|Leakey, Andrew D|
Submitted to: American Society of Plant Biologists Annual Meeting
Publication Type: Abstract Only
Publication Acceptance Date: 10/10/2006
Publication Date: 10/10/2006
Citation: Leakey, A.B., Long, S.P., Ort, D.R. 2006. Long-term growth of soybean and maize at elevated [CO2] under free-air concentration enrichment (FACE) reduces soil moisture depletion [abstract]. American Society of Plant Biologists. Available at http://www.aspb.org/meetings/transpiration06/justabstracts.cfm. Interpretive Summary:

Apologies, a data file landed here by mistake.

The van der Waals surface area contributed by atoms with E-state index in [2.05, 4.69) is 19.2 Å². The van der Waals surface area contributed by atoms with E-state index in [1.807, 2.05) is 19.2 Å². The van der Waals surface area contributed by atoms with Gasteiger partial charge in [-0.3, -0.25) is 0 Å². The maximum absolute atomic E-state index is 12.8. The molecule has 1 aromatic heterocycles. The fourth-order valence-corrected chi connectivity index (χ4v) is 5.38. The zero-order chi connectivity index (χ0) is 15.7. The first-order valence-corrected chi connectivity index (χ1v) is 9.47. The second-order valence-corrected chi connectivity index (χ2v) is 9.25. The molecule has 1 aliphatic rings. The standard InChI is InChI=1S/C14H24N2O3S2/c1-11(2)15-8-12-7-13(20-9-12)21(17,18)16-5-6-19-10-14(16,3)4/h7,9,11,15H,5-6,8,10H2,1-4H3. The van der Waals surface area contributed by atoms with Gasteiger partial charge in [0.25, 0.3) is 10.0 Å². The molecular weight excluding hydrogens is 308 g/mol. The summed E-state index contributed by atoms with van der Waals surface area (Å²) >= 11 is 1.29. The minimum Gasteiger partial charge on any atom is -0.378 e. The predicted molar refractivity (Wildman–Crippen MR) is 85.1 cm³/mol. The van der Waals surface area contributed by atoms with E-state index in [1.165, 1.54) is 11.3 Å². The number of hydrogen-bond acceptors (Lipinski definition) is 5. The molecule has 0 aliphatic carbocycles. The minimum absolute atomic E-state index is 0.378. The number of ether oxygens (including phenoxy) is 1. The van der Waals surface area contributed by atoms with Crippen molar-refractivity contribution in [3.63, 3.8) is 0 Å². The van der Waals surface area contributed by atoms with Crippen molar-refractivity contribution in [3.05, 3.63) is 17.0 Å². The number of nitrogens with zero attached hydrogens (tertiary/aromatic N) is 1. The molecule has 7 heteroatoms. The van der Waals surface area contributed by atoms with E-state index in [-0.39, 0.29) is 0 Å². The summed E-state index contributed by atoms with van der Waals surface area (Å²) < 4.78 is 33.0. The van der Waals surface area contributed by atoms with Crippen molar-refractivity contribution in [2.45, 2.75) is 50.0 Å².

Technical Abstract: Stomatal conductance (gs) is lower when plants are grown at elevated [CO2] compared to ambient [CO2]. This is often assumed to reduce plant water use and ameliorate water stress by conserving soil moisture. However, under field conditions canopy size, canopy structure, microclimate and fluxes of water in the soil column also regulate plant water use. Therefore, lower gs does not guarantee reduced crop water use. This study measured the soil moisture content over two growing seasons below soybean and maize canopies grown at ambient [CO2] (380 micromol mol-1) and elevated [CO2] (550 micromol mol-1) using Free-Air Concentration Enrichment (FACE). Soil moisture was estimated in 10-cm increments between depths of 5-105 cm using a capacitance probe, every 2-5 days. There was a significant decrease in soil moisture depletion below both crops when grown at elevated [CO2]. After large rain events there was little or no difference in soil moisture at ambient and elevated [CO2]. During dry periods soil moisture under elevated [CO2] declined less rapidly than under ambient [CO2]. Consequently, during dry periods, when the plants were most likely to experience stress, there was up to 20 % (v/v) greater soil moisture between depths of 5-55 cm under elevated [CO2]. During the drier year both (1) soil moisture depletion and (2) conservation of soil moisture under elevated [CO2] extended deeper into the soil. These results indicate the temporal and spatial complexity of changes in soil moisture when C3 and C4 plants are grown at elevated [CO2]. This is an important consideration when predicting how elevated [CO2] will impact the frequency and intensity of drought stress in natural and managed plant communities.